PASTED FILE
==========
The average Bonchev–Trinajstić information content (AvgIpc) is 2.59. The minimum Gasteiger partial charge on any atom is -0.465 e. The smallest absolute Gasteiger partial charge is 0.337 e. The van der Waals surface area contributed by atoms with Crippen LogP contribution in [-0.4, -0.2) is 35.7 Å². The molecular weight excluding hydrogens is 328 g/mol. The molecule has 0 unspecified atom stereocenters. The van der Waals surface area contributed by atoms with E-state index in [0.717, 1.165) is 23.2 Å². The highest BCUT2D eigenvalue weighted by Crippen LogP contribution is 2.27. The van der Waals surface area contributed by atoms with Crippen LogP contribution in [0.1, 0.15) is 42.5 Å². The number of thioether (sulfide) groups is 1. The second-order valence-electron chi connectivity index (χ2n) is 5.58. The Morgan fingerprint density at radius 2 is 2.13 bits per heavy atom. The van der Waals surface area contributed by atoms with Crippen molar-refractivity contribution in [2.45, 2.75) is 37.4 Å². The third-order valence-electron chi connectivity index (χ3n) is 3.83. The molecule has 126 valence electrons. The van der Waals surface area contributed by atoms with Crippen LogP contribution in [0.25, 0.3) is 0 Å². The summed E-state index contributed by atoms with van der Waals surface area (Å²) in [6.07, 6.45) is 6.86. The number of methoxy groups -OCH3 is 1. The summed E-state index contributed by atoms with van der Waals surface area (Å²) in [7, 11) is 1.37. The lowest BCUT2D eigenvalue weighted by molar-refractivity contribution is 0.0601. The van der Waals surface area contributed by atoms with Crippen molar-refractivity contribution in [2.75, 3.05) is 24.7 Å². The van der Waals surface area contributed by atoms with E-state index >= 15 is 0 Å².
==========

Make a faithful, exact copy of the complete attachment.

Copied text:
The average Bonchev–Trinajstić information content (AvgIpc) is 2.59. The minimum Gasteiger partial charge on any atom is -0.465 e. The smallest absolute Gasteiger partial charge is 0.337 e. The van der Waals surface area contributed by atoms with Crippen LogP contribution in [-0.4, -0.2) is 35.7 Å². The molecular weight excluding hydrogens is 328 g/mol. The molecule has 0 unspecified atom stereocenters. The van der Waals surface area contributed by atoms with E-state index in [0.717, 1.165) is 23.2 Å². The highest BCUT2D eigenvalue weighted by Crippen LogP contribution is 2.27. The van der Waals surface area contributed by atoms with Crippen LogP contribution in [0.1, 0.15) is 42.5 Å². The number of thioether (sulfide) groups is 1. The second-order valence-electron chi connectivity index (χ2n) is 5.58. The Morgan fingerprint density at radius 2 is 2.13 bits per heavy atom. The van der Waals surface area contributed by atoms with Crippen molar-refractivity contribution in [2.45, 2.75) is 37.4 Å². The third-order valence-electron chi connectivity index (χ3n) is 3.83. The molecule has 126 valence electrons. The van der Waals surface area contributed by atoms with Crippen LogP contribution in [0.25, 0.3) is 0 Å². The summed E-state index contributed by atoms with van der Waals surface area (Å²) in [6.07, 6.45) is 6.86. The number of methoxy groups -OCH3 is 1. The summed E-state index contributed by atoms with van der Waals surface area (Å²) in [7, 11) is 1.37. The lowest BCUT2D eigenvalue weighted by molar-refractivity contribution is 0.0601. The van der Waals surface area contributed by atoms with Crippen molar-refractivity contribution in [2.75, 3.05) is 24.7 Å². The van der Waals surface area contributed by atoms with E-state index >= 15 is 0 Å².